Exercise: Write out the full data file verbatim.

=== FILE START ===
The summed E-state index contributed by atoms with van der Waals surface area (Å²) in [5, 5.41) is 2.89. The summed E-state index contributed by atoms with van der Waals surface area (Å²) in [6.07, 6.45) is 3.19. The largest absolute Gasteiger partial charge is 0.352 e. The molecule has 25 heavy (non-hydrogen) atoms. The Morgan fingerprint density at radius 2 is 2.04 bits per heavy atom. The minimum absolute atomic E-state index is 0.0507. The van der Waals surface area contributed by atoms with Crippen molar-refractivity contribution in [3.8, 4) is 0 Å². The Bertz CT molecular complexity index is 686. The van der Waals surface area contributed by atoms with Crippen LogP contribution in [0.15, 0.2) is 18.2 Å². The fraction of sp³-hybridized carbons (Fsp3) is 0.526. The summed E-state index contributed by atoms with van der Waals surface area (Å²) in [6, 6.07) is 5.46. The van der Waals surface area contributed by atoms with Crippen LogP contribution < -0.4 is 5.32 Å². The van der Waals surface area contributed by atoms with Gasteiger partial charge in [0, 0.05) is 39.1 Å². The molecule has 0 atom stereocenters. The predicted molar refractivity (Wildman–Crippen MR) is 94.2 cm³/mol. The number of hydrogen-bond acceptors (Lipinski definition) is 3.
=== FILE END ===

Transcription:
The summed E-state index contributed by atoms with van der Waals surface area (Å²) in [5, 5.41) is 2.89. The summed E-state index contributed by atoms with van der Waals surface area (Å²) in [6.07, 6.45) is 3.19. The largest absolute Gasteiger partial charge is 0.352 e. The molecule has 25 heavy (non-hydrogen) atoms. The Morgan fingerprint density at radius 2 is 2.04 bits per heavy atom. The minimum absolute atomic E-state index is 0.0507. The van der Waals surface area contributed by atoms with Crippen molar-refractivity contribution in [3.8, 4) is 0 Å². The Bertz CT molecular complexity index is 686. The van der Waals surface area contributed by atoms with Crippen LogP contribution in [0.15, 0.2) is 18.2 Å². The fraction of sp³-hybridized carbons (Fsp3) is 0.526. The summed E-state index contributed by atoms with van der Waals surface area (Å²) in [6, 6.07) is 5.46. The van der Waals surface area contributed by atoms with Crippen LogP contribution < -0.4 is 5.32 Å². The van der Waals surface area contributed by atoms with Gasteiger partial charge in [0, 0.05) is 39.1 Å². The molecule has 0 atom stereocenters. The predicted molar refractivity (Wildman–Crippen MR) is 94.2 cm³/mol. The number of hydrogen-bond acceptors (Lipinski definition) is 3.